Biodiversity Science ›› 2007, Vol. 15 ›› Issue (3): 257-263.

• Editorial •

### Species association in tropical montane rain forest at two successional stages in Diaoluo Mountain of Hainan Island

Wenjin Wang, Ming Zhang, Fude Liu, Jianwei Zheng, Zhongsheng Wang, Shiting Zhang, Wenjie Yang, Shu-qing An*

1. Laboratory of Forest Ecology and Global Changes, School of Life Science, Nanjing University, Nanjing 210093
• Received:2006-08-14 Revised:2007-02-05 Online:2007-05-20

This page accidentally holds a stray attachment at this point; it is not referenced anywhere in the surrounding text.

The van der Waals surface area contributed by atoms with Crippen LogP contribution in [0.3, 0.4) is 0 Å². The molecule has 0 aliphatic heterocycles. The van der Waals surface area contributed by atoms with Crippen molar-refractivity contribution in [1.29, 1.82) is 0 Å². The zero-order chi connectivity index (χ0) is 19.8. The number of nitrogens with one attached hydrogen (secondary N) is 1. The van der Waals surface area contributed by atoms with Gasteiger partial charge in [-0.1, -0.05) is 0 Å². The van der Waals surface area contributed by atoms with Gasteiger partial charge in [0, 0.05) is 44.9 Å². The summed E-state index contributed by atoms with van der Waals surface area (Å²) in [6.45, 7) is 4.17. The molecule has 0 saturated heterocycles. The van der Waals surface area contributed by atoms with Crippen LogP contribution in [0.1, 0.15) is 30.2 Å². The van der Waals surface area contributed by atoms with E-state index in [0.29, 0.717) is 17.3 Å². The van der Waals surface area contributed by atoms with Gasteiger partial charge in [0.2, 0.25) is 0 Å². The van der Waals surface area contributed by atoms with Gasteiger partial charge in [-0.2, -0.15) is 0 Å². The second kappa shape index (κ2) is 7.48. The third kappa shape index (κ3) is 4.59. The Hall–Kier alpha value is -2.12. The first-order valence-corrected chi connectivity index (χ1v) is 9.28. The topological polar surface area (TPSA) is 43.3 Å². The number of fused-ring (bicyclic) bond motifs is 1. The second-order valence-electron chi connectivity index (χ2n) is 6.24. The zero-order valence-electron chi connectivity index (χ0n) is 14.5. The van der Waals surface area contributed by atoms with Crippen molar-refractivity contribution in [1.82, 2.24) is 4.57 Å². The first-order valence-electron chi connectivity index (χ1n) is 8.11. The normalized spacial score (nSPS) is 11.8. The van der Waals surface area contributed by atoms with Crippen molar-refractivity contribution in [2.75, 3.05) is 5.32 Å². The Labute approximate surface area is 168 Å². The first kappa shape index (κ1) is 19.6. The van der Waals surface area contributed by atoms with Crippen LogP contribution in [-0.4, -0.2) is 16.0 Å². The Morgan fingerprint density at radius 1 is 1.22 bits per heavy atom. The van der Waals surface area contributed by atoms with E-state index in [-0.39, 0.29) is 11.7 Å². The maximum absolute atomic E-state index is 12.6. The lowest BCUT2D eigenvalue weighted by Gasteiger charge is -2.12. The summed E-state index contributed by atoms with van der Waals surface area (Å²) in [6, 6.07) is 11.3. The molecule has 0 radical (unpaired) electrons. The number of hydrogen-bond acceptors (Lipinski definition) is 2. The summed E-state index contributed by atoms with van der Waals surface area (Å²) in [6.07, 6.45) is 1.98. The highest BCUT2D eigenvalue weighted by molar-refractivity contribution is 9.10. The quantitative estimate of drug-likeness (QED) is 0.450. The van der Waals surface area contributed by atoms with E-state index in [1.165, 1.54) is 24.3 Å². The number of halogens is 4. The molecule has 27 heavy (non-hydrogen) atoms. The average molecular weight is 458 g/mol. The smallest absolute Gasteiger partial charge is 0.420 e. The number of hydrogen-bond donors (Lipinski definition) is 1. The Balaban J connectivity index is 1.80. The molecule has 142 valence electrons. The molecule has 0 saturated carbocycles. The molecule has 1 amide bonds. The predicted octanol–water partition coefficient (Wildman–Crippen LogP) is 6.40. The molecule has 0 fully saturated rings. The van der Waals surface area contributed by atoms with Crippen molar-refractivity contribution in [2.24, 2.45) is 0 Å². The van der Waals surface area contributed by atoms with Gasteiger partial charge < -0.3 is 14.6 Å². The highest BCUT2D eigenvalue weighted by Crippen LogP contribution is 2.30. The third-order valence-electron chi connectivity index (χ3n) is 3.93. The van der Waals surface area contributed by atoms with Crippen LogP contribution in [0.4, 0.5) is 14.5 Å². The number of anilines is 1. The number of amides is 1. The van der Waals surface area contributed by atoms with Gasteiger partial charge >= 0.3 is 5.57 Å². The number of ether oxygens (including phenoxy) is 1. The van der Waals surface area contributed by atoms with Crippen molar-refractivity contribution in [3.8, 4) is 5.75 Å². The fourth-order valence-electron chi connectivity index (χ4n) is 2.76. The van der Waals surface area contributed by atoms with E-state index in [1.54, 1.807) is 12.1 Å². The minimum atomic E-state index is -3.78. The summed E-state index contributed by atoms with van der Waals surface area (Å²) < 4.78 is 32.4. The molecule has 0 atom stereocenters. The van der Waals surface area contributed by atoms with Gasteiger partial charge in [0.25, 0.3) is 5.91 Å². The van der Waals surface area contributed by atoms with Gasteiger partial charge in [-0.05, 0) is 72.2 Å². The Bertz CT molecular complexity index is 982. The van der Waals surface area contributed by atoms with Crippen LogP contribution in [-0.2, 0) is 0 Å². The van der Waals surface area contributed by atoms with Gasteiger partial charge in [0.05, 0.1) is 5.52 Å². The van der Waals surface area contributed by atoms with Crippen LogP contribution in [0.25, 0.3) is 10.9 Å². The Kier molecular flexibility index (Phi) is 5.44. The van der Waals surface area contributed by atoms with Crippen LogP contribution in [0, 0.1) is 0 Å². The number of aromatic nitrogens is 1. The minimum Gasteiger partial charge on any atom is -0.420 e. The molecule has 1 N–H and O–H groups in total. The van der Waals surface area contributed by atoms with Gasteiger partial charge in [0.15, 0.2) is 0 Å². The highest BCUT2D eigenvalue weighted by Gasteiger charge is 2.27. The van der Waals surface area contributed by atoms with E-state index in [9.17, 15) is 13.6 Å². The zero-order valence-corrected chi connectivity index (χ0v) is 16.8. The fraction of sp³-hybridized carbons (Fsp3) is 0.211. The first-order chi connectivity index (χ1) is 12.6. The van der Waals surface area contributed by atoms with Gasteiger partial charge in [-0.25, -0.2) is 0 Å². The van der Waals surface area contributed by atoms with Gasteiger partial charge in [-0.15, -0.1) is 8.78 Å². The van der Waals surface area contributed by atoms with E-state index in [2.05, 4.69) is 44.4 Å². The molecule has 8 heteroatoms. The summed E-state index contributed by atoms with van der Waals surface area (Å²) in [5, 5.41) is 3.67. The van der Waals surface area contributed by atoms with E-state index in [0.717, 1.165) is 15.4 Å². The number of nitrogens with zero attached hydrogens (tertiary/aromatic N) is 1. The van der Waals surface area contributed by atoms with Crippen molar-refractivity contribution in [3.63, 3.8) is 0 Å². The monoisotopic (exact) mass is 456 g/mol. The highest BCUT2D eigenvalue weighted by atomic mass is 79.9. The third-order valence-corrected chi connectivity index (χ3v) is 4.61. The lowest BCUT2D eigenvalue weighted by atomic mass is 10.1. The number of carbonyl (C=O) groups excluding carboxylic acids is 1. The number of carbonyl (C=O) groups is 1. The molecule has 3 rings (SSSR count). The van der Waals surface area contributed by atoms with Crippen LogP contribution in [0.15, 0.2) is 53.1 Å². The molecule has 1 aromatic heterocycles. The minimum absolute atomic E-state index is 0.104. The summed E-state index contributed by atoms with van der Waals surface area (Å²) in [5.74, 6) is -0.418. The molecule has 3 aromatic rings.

Species association is one of the basic concepts in community succession. There are different viewpoints on how species interaction changes with progression of succession. In order to assess these relationships, we examined species association in the tropical montane rain forest at early and late successional stages in Diaoluo Mountain of Hainan Island. Based on 2×2 contingency tables of species presence or absence data, statistical methods including analysis of species association and 2 test were applied. The results showed that: (1) the positive associations were present among overall woody species of the communities during the two successional stages, and were significant at the late stage. The number of species-pairs with positive and negative association all decreased through the process of succession, while the number with null associations increased drastically. The same trend existed among the dominant species and companion species. The results indicated that the communities were developing towards a stabilized stage in which the woody species coexisted in harmony. (2) As to the early-established species and later invading species, all positive associations among them were not significant. Compared with the positive and null associations, fewer negative associations were found. This implied that these species were inclined to coexist independently through resource partitioning. (3) Among the later invading species, positive associations were significant, and no negative associations were found, which suggested that these species had similar adaptative ability in the habitat and occupied overlapping niches in the community.

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